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Russia’s Soviet-style “withdrawal”
from Georgia

by Christopher A. Ferrara

It’s Friday, August 22, 2008, the day Russia promised to “withdraw” its forces from Georgia. Except that Russian troops, tanks, artillery and short-range ballistic missile installations are still there.

As AP reported today, while “Russian military convoys rolled out of three key positions in Georgia and headed toward Moscow,” they did not go all the way to Moscow, but stopped at “separatist regions” in Georgia, including South Ossetia.

At the same time, the Russians, as noted by U.S. State Department spokesman Robert Wood, have established “check points” and “buffer zones” in Georgia — outside of the “separatist regions” — that “are definitely not part of the agreement” to “withdraw” under the “cease-fire” negotiated by French President Nicolas Sarkozy. Sarkozy, in fact, agrees that “Russia is not in compliance with the agreement Sarkozy helped negotiate…”

The bottom line, as AP notes, is that “Russia says it will keep troops it calls peacekeepers in South Ossetia and Abkhazia as well as in buffer zones stretching into Georgia proper.” Funny thing about “buffer zones” — they tend to expand quite readily. As AP further reports: “Russian troops were clearly establishing a long-term presence, erecting 18 peacekeeping posts in a so-called ‘security zone’ around the border with Georgia.”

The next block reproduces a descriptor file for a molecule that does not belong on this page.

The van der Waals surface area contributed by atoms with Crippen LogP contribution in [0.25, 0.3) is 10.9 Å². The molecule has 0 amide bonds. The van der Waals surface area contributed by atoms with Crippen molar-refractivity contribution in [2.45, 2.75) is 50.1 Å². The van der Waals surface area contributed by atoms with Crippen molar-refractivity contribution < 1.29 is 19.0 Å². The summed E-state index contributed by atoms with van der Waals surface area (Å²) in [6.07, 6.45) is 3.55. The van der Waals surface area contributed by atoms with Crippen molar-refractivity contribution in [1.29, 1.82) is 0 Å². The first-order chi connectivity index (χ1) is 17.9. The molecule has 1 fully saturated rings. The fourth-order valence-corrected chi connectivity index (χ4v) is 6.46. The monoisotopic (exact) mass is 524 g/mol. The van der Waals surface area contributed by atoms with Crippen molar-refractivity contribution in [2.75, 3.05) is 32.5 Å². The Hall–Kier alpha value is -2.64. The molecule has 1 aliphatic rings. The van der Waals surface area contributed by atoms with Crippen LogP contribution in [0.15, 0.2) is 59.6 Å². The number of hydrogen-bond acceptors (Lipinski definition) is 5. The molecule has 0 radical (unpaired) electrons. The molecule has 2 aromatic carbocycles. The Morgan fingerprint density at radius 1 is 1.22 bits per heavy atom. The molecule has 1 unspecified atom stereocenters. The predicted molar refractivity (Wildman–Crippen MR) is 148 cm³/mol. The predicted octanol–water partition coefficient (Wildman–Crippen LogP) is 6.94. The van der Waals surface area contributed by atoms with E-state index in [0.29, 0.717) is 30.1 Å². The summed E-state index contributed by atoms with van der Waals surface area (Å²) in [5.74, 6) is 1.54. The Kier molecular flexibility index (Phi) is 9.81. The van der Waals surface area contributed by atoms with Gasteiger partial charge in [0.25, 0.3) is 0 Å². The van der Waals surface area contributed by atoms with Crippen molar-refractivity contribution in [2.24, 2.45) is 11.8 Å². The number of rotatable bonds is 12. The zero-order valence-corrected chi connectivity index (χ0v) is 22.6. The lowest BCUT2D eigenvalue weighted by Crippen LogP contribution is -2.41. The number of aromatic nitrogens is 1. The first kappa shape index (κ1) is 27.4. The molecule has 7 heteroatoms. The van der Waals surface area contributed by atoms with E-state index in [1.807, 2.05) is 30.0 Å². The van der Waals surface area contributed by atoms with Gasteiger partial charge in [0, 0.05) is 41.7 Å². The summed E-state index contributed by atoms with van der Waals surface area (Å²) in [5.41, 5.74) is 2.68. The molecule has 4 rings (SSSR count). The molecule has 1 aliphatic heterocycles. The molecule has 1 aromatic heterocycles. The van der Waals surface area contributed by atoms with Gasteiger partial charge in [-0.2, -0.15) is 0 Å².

Two steps forward, one step back. Or more like five steps forward, one step back. The Soviet “withdrawal from Georgia” in 2008 is like the “consecration of Russia” in 1984. A “withdrawal” from territory in which one remains is no less nonsensical than a “consecration” of a place that one does not mention.

But nonsense is what the neo-Soviets and the neo-Catholic Fatima revisionists have in common. The problem is that their nonsense will have grave consequences not only for Russia, Georgia and the rest of the world, but also for the Catholic Church, which is still in the midst of the greatest crisis in her long history.

    “If My requests are heeded, Russia will be converted, and there will be peace; if not, she will spread her errors throughout the world, causing wars and persecutions of the Church. The good will be martyred; the Holy Father will have much to suffer; various nations will be annihilated.”

Clearly, the people of Georgia whose homes were destroyed or who lost family members during the Soviet invasion would appreciate these prophetic words. But, tragically enough, high-ranking Churchmen, including the current Vatican Secretary of State, would like to pay pious tribute to the Message of Fatima while ignoring it completely. And that is why the world and the Church are at risk.